WASHINGTON/BRUSSELS (Reuters) – After a summer of wildfires, heat waves and hurricanes, United Nations Secretary-General Antonio Guterres says he is banking on new pledges from governments and businesses to abandon fossil fuels during a special climate summit in New York on Monday.

With Swedish teen Greta Thunberg and other activists piling pressure on delegates ahead of the Climate Action Summit, U.N. officials expect about 60 countries to build on their commitments to the 2015 Paris Agreement to combat global warming.

“We are losing the fight against climate change,” Guterres told a news conference on Wednesday. “I expect that there will be the announcement and unveiling of a number of meaningful plans on reducing emissions in the next decade and achieving carbon neutrality by 2050,” he said.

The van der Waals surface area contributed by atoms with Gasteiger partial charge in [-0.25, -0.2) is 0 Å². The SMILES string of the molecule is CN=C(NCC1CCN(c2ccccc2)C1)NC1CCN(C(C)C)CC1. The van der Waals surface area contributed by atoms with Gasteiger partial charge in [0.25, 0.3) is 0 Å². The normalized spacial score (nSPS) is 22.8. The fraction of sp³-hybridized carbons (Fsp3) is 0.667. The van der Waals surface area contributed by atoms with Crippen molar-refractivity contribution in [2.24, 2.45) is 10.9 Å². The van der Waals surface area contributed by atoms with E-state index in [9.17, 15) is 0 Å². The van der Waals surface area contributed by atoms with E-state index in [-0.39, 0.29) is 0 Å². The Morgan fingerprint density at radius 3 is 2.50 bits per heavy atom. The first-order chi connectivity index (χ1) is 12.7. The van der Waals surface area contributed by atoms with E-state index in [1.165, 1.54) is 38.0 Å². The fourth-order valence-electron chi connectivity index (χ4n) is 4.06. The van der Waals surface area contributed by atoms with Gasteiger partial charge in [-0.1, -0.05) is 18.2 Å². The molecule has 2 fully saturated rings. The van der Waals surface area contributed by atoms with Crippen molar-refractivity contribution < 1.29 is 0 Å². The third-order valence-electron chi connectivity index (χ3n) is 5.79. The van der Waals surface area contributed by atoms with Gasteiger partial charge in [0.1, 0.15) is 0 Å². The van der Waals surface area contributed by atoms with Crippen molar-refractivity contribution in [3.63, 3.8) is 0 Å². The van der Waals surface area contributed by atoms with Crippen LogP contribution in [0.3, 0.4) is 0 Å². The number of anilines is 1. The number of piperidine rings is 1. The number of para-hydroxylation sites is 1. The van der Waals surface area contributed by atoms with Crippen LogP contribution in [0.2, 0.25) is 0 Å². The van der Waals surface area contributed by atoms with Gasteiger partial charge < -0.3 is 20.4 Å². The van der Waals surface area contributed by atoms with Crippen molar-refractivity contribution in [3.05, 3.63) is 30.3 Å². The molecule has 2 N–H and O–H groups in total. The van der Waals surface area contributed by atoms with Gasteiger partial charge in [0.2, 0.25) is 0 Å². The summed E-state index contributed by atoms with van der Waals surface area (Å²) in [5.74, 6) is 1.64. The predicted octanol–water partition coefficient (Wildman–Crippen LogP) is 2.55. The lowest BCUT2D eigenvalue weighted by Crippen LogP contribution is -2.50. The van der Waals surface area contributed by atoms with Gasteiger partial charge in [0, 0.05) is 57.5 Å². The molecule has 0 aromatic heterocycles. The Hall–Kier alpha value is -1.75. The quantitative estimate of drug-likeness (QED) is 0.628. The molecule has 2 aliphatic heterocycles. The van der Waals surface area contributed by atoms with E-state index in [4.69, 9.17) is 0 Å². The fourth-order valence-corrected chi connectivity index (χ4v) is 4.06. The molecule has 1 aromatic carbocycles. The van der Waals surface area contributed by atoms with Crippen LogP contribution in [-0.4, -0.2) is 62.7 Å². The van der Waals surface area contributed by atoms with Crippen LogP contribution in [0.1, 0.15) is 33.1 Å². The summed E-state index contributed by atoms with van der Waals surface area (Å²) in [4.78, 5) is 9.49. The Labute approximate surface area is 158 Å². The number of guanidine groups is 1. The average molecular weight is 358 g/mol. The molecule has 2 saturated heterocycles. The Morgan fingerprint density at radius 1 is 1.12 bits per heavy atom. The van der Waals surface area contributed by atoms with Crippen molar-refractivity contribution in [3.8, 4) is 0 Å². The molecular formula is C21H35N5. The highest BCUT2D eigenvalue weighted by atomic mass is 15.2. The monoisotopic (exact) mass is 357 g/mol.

On the stage next week will be countries including small island states most vulnerable to sea-level rise and European nations such as France and Germany, according to a draft schedule seen by Reuters.

So far, big economies that still build or finance coal plants – such as Japan, South Korea and Australia – are not due to speak – but may still introduce plans. And U.S. President Donald Trump and Brazilian President Jair Bolsonaro, among the world’s only global leaders that publicly question climate science, are not due to take part, their representatives said.

Environmental groups say the summit is coming at a crucial time, as extreme weather events and spiking temperatures affect more people in more parts of the globe.

Read more: Reuters